A large-scale experiement has revealed that sharing personal information via social media sites can lead to hiring discrimination.
Carnegie Mellon University researchers tested the impact that information, posted on a popular social networking site by job candidates, can have on employers' hiring behaviour.
Christina Fong, one of the academics, said the study found "robust evidence" of discrimination among certain types of employers.
The researchers estimated that a minority of US employers regularly searches for candidates online.
"While it appears that a relatively small portion of US employers regularly searches for candidates online, we found robust evidence of discrimination among certain types of employers," said Fong.
Fong and her colleague Alessandro Acquisti used data revealed online by actual members of popular social networking and job-seeking sites to design job candidate resumes and online profiles for their experiments.
They experimentally manipulated personal traits the candidates disclosed online regarding religion and sexual orientation, while holding signs of professionalism and work ethic constant.
"Our experiment focused on a novel tension: the tension between the law - which, in the United States, protects various types of information, making it risky for certain personal questions to be asked during interviews - and new information technologies, such as online social networks - which make that same information often available to strangers, including interviewers and employers," said Acquisti.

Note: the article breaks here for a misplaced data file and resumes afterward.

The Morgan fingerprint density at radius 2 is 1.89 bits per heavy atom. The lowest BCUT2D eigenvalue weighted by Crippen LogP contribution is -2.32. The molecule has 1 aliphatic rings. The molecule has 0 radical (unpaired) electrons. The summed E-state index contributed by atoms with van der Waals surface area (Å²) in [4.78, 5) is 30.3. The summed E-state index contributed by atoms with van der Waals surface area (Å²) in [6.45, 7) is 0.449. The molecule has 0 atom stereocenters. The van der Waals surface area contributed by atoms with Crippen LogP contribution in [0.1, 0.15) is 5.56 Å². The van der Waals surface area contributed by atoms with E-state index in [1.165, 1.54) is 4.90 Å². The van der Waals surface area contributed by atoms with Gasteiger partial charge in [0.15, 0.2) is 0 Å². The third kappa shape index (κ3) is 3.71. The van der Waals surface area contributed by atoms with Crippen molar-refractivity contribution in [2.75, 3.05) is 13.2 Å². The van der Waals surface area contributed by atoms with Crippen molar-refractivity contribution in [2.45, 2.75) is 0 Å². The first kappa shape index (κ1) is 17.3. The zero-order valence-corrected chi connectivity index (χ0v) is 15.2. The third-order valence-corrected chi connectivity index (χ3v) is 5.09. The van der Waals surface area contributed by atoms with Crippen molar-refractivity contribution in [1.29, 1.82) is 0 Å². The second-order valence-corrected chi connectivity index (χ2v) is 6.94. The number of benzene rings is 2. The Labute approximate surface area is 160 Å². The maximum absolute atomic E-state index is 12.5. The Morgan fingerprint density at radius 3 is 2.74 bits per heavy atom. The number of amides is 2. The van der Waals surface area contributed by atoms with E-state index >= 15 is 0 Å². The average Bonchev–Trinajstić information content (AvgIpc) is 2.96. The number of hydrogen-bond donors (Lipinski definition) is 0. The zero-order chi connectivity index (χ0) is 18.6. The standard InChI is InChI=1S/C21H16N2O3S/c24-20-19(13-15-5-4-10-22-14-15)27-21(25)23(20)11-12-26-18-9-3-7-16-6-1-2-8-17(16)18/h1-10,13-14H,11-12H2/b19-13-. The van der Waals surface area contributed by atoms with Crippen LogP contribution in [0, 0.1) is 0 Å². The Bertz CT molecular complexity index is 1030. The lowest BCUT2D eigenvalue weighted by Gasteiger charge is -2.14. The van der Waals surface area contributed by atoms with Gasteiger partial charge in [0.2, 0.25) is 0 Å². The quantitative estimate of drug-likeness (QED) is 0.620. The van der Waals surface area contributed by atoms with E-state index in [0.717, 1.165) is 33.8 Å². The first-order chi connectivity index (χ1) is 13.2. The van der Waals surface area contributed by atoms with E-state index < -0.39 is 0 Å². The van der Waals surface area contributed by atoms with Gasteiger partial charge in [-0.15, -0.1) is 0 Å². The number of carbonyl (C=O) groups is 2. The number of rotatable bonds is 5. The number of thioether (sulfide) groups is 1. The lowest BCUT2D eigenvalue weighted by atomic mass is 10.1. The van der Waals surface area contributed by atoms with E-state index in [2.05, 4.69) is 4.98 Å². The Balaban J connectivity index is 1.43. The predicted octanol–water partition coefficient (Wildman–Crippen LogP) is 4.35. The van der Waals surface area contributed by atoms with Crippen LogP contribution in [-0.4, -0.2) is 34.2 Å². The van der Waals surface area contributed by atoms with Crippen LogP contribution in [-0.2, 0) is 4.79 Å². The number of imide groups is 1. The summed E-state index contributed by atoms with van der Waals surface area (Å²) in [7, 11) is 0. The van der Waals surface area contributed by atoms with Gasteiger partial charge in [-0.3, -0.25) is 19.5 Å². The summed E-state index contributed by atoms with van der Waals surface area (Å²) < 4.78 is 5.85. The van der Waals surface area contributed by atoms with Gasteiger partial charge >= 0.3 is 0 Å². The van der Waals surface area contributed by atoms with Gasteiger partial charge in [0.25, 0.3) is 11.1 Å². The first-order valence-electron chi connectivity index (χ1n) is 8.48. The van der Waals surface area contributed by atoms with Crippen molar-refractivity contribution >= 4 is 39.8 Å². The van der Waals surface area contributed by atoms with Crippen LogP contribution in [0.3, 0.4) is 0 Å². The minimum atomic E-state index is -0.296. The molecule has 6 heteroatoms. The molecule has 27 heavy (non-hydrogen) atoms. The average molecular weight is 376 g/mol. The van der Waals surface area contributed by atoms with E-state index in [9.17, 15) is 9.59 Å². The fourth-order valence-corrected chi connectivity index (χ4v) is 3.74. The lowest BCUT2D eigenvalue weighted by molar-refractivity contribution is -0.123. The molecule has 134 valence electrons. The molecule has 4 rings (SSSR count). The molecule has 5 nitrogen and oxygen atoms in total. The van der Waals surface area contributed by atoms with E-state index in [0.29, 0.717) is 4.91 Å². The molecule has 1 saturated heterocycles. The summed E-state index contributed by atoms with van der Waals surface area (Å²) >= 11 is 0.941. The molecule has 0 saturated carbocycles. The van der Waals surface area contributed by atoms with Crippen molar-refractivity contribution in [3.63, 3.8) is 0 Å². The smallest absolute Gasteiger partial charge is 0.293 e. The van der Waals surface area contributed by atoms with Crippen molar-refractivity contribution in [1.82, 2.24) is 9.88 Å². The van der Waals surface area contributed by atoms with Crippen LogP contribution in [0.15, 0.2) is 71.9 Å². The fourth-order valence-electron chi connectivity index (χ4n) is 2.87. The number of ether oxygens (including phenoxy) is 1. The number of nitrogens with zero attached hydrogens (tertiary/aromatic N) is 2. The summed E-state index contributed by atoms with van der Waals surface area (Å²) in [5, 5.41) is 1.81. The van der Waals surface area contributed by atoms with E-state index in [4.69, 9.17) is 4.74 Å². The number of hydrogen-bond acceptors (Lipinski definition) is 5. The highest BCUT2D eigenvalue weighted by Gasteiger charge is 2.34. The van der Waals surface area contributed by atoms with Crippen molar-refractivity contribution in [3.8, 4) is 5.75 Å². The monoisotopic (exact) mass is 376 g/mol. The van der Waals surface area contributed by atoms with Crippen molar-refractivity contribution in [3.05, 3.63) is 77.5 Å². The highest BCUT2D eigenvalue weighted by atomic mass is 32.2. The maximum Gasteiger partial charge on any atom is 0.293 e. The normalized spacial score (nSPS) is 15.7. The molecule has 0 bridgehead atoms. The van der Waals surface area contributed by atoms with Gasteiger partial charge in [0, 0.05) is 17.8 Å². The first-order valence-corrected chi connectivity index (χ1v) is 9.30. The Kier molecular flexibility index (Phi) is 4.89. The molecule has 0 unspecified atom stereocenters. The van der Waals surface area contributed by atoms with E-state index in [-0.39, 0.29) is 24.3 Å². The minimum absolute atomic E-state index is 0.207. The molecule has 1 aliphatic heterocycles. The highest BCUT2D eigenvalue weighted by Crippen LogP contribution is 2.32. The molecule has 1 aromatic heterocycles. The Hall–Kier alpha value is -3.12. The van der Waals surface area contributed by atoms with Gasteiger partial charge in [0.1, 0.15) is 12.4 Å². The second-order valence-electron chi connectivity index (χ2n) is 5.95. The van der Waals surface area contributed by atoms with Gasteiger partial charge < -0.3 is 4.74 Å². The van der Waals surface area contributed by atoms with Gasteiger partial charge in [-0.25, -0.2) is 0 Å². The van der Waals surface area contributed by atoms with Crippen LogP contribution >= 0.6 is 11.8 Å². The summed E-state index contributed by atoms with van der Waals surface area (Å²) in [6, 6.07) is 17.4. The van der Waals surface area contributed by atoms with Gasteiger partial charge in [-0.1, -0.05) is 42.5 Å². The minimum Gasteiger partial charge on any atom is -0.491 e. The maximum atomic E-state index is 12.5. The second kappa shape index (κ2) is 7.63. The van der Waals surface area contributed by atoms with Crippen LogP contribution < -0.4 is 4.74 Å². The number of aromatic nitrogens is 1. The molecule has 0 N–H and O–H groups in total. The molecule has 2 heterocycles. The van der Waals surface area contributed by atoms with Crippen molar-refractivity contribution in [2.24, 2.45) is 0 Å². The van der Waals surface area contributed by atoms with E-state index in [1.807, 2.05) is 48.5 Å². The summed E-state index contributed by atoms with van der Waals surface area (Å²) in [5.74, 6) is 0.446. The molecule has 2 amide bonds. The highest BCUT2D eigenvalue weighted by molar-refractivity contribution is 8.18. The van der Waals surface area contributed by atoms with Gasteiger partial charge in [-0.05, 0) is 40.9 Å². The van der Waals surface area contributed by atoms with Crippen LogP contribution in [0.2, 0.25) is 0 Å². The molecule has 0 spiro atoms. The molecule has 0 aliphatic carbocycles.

Then, in the field experiment, Acquisti and Fong submitted applications on behalf of the candidates to real job openings at more than 4,000 US employers.
They collected data that helped them get a sense of how many employers searched for job candidates online.
The researchers measured the number of interview opportunities a Christian candidate received relative to a Muslim candidate, and the number of interview opportunities a gay candidate received relative to a straight candidate.
They also collected data on the states and counties in which jobs were located and on the firms that listed the openings.
"Our survey and field experiments show statistically significant evidence of hiring bias originating from information candidates shared on their online profiles," said Fong.
"Both by itself and controlling for a host of demographic and firm variables, our Muslim candidate was less likely to receive an interview invitation compared to our Christian candidate in more politically conservative states and counties."
The researchers stressed that the results should be interpreted as correlational, not causal.
In both the survey and field experiments, Acquisti and Fong detected less bias based on the sexual orientation of the candidates.
In addition, interview rates for the gay candidates were similar to those for the straight candidates.
The findings suggest revealing certain traits online can have a significant effect on the behaviour of employers who look online for candidates' personal information.